That Would Be Me With A Toddler At The Pro-Choice Happy Hour

My daughter is two. She is a lovely, wonderful, vivacious girl. Her new thing is that she comes with me to pro-choice happy hours.

Before she was born, I was going to action/networking/professional-type stuff nearly every night of the week. Happy hours. Panel discussions. Volunteer phone-banks. Impromptu vigil for social justice? My candles were by the door. This is an easy habit to fall into as a young do-gooder, especially when you love what you do.

After she was born, I stopped doing most of these things. It was just too hard, especially when I was still nursing and rocking her to sleep. That’s changed, but babysitters are still costly and hard to find. And yes, after working all day, I like to spend time with her.

Does this make me less driven? Nope.

But yes, I had been missing some of the things I used to do.

I started questioning that. Yes, my responsibilities have changed, but that doesn’t mean I can’t find a new way to re-engage with my old interests. So I started bringing my daughter to the pro-choice happy hour. It’s happened twice in the past few weeks.

I think of it as occupying my own life. I can be a parent, and still do things I love with my kid in tow. Even if kids aren’t explicitly invited. I can use my judgement and pick and choose what might work based on the situation and her needs at the moment. Occupying my life even though I’m a mom with a kid to watch isn’t just good for me and the kid, it’s good for everyone. Kids are part of life and we must include them.

I want my daughter to know that she’s welcome to be a part of the interests I hold outside our family. I want her to know it’s okay for women and moms to be part of public life. I want the people at the pro-choice happy hour to see that we can make some of our activist spaces kid-friendly with hardly any work, and I’m happy to share the joy of my daughter with the many, many activists who support abortion rights as a matter of human dignity and also happen to love babies (believe it!).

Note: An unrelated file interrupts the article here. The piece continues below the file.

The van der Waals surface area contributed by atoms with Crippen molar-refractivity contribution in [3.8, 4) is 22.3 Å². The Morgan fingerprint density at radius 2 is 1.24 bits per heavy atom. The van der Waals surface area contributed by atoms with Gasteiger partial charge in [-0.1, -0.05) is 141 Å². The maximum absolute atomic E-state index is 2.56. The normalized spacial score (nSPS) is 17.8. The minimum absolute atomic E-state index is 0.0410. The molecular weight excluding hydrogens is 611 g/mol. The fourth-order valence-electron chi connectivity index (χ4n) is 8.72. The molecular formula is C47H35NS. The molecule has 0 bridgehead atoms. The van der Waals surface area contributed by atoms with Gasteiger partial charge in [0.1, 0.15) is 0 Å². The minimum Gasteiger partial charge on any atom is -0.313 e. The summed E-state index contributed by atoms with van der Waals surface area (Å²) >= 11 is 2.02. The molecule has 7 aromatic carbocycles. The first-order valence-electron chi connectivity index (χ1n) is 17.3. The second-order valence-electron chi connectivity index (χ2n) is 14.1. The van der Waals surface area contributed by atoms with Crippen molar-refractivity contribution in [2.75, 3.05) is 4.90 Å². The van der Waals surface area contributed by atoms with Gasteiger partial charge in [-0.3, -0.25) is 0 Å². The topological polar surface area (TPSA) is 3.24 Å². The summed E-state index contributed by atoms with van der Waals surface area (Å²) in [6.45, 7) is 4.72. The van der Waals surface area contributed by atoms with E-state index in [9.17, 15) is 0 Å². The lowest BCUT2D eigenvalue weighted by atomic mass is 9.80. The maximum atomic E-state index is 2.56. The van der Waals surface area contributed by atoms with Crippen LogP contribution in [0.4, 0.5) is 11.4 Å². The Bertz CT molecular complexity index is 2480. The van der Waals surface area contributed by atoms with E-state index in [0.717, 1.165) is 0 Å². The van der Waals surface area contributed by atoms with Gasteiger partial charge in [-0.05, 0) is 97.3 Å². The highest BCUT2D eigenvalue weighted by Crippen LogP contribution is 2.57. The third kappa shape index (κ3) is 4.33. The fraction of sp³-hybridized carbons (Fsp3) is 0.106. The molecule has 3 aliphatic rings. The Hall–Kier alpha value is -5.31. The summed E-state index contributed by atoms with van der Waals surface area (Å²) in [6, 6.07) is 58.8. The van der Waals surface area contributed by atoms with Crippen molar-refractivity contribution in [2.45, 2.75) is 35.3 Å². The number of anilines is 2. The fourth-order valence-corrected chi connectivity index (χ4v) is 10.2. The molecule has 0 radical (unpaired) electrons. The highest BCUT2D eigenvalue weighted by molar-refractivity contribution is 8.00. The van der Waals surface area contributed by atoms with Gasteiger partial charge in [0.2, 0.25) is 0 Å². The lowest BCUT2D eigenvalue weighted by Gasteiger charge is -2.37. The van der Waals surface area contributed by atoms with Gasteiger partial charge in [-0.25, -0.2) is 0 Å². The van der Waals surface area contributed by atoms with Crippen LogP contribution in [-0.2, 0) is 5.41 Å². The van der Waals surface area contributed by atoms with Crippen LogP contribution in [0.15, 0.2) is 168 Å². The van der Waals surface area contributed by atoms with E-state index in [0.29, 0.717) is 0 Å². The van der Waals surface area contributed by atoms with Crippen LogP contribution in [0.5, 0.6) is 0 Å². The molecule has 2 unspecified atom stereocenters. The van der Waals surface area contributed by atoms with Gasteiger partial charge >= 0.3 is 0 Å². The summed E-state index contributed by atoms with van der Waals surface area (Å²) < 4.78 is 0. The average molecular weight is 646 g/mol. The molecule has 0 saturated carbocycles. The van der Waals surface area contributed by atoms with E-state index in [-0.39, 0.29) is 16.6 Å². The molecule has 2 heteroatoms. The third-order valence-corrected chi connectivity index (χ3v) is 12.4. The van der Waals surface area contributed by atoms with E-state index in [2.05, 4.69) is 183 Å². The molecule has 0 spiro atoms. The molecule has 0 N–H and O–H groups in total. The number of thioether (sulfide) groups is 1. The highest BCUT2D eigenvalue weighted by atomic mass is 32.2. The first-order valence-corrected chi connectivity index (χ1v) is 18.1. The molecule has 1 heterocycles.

Yes, we’re only there for 20-30 minutes on the way home from daycare, and we sit to the side with her yogurt or hummus and pretzels, but I get to see my friends and be a part of the social side of a movement I work in.

Occupying my life takes other forms, too. Turns out that having a kid means you get a lot less sleep, and don’t always get a chance to shower and/or get ready. Well, this happens to me regularly now. Just today I did a meeting on Skype video with bed-head from several hours before. I’ve stopped feeling shame about this, and invested in pomade instead. I’d rather do the things I care about than waste time or energy berating myself, or take myself out of the running because I have a kid who doesn’t serve me breakfast in bed and warm my bathrobe.

By watching me, I hope she will see that mothers can be whoever the hell they want to be. I have been enjoying showing myself that, as well.

 

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Comments

  1. “Does this make me less driven? Nope” Stories like this should flood the internet. I hate how managers of companies assume for the women that they won’t be as energetic and interested in their work, now that they have a baby to take care of. That is so narrow-minded, old-fashioned, and ironic, coming from a man. I wish you all the best in life and say hello to your sweet daughter from my side!!

  2. Reblogged this on Central Oregon Coast NOW.

  3. Love it Erin. Hey I am finding one can go at least THREE days without showering, without going to jail. Saves time and energy and saves the planet…

  4. Reblogged this on The Militant Negro™.

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